By now most of you have read about the School Committee meeting Tuesday night and their vote to approve the Mayor's 5-school plan.
We are posting this at the request of many people who are active in the school communities and within the budget debate, and we share their views.
Regardless of how you feel about the merits of the plan that was approved, many of us are deeply troubled by the actions of Mayor Scanlon, particularly his statements that he would release additional funds, only if his plan was approved. We find this offensive and feel that it is unethical at best.
If there is additional funding available, shouldn't the whole Committee and the Superintendent be allowed to discuss and decide the best way to spend it? Who is better suited to make the tough educational decisions for our school system?: Dr Hayes, a man with a doctorate in educational administration who has years of teaching and administrative experience to back up his plan, or the Mayor with no background as an educator.
We are also troubled by the lack of specifics on the plan that was approved, and whether this additional funding can be counted on for the next five years.
Since this affects city financing issues and the conduct of a public official, we feel that it is a matter that should be brought to the attention of the City Council. Many of the Council members were at Tuesday night's meeting, so they are well aware of what went on, but they need to hear your views, and know what a serious concern this is to all of us.
If you feel the same, please contact your city councilors and tell them how you feel. Keep in mind that it's always best to put your views into your own words.
8:30 AM UPDATE: Today's Salem News has an interesting legal opinion on this matter.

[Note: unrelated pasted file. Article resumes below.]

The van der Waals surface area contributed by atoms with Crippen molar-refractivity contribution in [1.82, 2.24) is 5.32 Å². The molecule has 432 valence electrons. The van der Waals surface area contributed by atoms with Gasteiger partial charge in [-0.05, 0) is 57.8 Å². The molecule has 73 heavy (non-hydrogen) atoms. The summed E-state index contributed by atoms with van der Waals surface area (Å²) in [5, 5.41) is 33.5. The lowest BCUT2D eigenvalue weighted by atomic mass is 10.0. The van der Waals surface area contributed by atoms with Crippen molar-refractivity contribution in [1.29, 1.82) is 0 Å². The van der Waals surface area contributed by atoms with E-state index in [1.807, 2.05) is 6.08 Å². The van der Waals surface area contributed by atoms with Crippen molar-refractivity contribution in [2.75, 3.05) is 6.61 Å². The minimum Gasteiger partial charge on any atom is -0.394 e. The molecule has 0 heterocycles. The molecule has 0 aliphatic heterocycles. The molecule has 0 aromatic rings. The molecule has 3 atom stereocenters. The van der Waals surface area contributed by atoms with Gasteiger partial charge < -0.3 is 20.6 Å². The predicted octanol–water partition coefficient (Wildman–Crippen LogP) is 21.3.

The paper interviews Glenn Koocher, the executive director of the Massachusetts Association of School Committees. While Koocher says he believes Scanlon has the legal right to do what he did, he also adds that these types of stipulations are not legally binding.
"Once the extra money is included in the school budget, the School Committee could decide to spend it any way it wants," he said.
The committee, however, would have to be "willing to accept the political implications" of voting for one plan and then implementing another.
This might be interesting information to share with your School Committee Rep.
The paper also has an editorial today titled "Beverly's Imperial Mayor Returns"
This site aims to inform and mobilize Beverly parents to take an active role in all issues related to the funding and operation of the city's schools. It was launched in the spring of 2008, when the city saw its first-ever override attempt fail, followed by the closure of a nearly-new elementary school. Subsequent years have seen further cuts that have led to larger class sizes across the district. While the opening of an impressive new high school and plans to replace the city's aging middle school give us reason to be optimistic, the school community must be ever vigilant in demanding appropriate school funding by city and state governments, and better community communications from the district and School Committee.